WESTPORT, Conn. – Hoping to make downtown Westport more than a retail destination, another bid for the creation of pop-up cafes was made Wednesday.
A subcommittee of the Planning and Zoning Commission again appealed to the Board of Selectmen for permission to put on-street seating areas in converted parking spaces.
“Everyone benefits when there’s more vitality downtown,” said Howard Lathrop, chairman of the downtown initiatives subcommittee, arguing that such cafes would attract more people to the area.
Lathrop first proposed the idea to the selectmen last July. Together with Parks and Recreation Commissioner Jennifer Johnson, Lathrop presented the selectmen with a first draft policy for pop-up cafes, based on comments from the police, fire, and public works departments as well as the Westport Weston Health District.
Pop-up cafes are designed in curbside parking spaces on one side of a street. For safety reasons, the cafes are designed on wooden platforms that are level with the sidewalk, Lathrop said. Barriers of some sort, such as planters, are also placed around the cafes for visual and physical safety, he said.
These cafes would be set up in the warmer months and removed in the winter.
Johnson said the proposed locations are along one-way streets such as the lower section of Main Street, Parker-Harding Plaza, Church Lane and Taylor Place, between Post Road East and Jesup Road.
Lathrop said the fire department had concerns about emergency vehicle access. But he said the cafes would take up about as much space as a car in width and would be used sparingly as to not disrupt traffic flow. He said the subcommittee hopes to acquire a prototype to demonstrate how quickly they can be removed in case of an emergency.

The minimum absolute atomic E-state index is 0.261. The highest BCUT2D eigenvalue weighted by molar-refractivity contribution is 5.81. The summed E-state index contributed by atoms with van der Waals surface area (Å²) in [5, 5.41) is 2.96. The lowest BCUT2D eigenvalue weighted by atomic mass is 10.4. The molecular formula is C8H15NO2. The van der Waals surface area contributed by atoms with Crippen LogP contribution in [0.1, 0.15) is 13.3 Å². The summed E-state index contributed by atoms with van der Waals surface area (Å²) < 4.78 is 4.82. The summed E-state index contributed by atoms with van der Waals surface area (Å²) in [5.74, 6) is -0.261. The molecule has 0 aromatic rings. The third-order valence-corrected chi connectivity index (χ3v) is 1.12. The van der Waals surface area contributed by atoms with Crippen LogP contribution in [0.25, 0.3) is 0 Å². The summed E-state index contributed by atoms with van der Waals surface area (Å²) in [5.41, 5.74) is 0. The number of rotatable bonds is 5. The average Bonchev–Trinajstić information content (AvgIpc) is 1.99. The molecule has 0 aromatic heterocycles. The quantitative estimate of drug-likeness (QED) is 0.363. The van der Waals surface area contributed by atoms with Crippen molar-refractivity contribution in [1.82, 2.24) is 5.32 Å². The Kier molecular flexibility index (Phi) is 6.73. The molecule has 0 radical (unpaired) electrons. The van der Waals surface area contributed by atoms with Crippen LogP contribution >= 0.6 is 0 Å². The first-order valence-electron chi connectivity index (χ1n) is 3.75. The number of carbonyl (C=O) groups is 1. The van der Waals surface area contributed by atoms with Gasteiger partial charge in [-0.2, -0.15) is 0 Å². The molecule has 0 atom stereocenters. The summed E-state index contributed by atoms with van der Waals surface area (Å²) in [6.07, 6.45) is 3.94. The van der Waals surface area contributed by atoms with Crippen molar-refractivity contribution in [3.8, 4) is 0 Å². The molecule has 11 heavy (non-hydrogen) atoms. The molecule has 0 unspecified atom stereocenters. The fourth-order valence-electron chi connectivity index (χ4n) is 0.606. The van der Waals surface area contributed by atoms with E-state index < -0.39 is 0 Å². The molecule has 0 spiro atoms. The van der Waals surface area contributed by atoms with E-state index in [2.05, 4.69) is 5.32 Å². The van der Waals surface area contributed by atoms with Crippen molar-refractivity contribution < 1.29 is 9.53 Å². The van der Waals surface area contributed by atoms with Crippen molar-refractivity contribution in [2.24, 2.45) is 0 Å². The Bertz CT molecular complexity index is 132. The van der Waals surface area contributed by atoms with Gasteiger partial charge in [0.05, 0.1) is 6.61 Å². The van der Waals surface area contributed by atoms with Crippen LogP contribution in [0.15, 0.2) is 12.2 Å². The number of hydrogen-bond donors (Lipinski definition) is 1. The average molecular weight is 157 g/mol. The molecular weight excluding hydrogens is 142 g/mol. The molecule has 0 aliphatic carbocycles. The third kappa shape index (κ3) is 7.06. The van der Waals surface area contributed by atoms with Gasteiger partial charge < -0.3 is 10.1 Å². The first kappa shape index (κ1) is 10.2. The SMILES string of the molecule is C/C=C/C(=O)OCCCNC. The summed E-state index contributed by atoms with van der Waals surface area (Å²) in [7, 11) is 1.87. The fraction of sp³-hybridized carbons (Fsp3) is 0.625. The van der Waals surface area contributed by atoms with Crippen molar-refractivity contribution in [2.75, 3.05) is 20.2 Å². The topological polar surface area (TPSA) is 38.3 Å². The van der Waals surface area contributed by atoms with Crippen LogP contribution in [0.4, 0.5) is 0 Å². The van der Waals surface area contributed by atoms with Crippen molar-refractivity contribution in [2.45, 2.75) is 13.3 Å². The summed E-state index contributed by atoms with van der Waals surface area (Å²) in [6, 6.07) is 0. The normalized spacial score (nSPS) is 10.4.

Under the proposed policy, a business interested in setting up a pop-up café would pay the costs of installation, not the town. However, Lathrop said the cafes can be extensions of restaurants or for public use. The selectmen then asked about exclusivity and enforcement because the street is public property, not private.
“If they [businesses] are going to make the investment, they’re probably going to want it to be exclusive,” selectman Charles Haberstroh said. “I’m agnostic to whether they’re public or private, but I want to make sure there’s a mechanism in place to resolve any disputes.”
Police Chief Dale Call agreed with Haberstroh, saying there would need to be a definite policy as to whether the cafes are public or private.
“Otherwise, it becomes a coin flip and we don’t want to be in the position were we’re flipping coins on whether someone can be there,” Call said. “It would make life far simpler for us to be able to come down and tell someone they can’t be there because that’s the regulation in town.”
Selectwoman Shelly Kassen said she’s in favor of giving up a “modest amount of public space” to be used by businesses, because it would in turn provide the town with economic benefits.
The question of who would be in charge of making sure the cafes comply with the policy was also raised. Larry Bradley, director of the Planning and Zoning Department, said the cafes would not fall under his department’s jurisdiction because they are on public property.
The selectmen took no action and asked Lathrop and Johnson to come back with an updated policy proposal.